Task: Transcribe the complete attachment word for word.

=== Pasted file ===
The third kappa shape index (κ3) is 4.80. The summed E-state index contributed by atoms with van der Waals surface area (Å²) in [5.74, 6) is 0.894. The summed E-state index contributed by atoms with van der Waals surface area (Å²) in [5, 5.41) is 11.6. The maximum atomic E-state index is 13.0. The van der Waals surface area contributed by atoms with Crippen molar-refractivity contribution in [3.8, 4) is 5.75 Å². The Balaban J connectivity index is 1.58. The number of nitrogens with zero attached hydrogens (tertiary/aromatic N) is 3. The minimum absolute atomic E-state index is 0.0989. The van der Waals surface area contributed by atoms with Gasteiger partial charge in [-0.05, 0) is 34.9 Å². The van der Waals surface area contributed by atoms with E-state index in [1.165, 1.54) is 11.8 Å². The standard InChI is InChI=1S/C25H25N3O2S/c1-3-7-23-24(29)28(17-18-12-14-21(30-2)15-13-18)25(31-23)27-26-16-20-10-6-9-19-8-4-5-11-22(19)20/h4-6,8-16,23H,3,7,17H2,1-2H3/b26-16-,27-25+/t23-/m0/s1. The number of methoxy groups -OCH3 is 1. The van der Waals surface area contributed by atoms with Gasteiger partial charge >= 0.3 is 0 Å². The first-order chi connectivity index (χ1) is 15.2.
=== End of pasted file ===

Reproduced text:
The third kappa shape index (κ3) is 4.80. The summed E-state index contributed by atoms with van der Waals surface area (Å²) in [5.74, 6) is 0.894. The summed E-state index contributed by atoms with van der Waals surface area (Å²) in [5, 5.41) is 11.6. The maximum atomic E-state index is 13.0. The van der Waals surface area contributed by atoms with Crippen molar-refractivity contribution in [3.8, 4) is 5.75 Å². The Balaban J connectivity index is 1.58. The number of nitrogens with zero attached hydrogens (tertiary/aromatic N) is 3. The minimum absolute atomic E-state index is 0.0989. The van der Waals surface area contributed by atoms with Gasteiger partial charge in [-0.05, 0) is 34.9 Å². The van der Waals surface area contributed by atoms with E-state index in [1.165, 1.54) is 11.8 Å². The standard InChI is InChI=1S/C25H25N3O2S/c1-3-7-23-24(29)28(17-18-12-14-21(30-2)15-13-18)25(31-23)27-26-16-20-10-6-9-19-8-4-5-11-22(19)20/h4-6,8-16,23H,3,7,17H2,1-2H3/b26-16-,27-25+/t23-/m0/s1. The number of methoxy groups -OCH3 is 1. The van der Waals surface area contributed by atoms with Gasteiger partial charge >= 0.3 is 0 Å². The first-order chi connectivity index (χ1) is 15.2.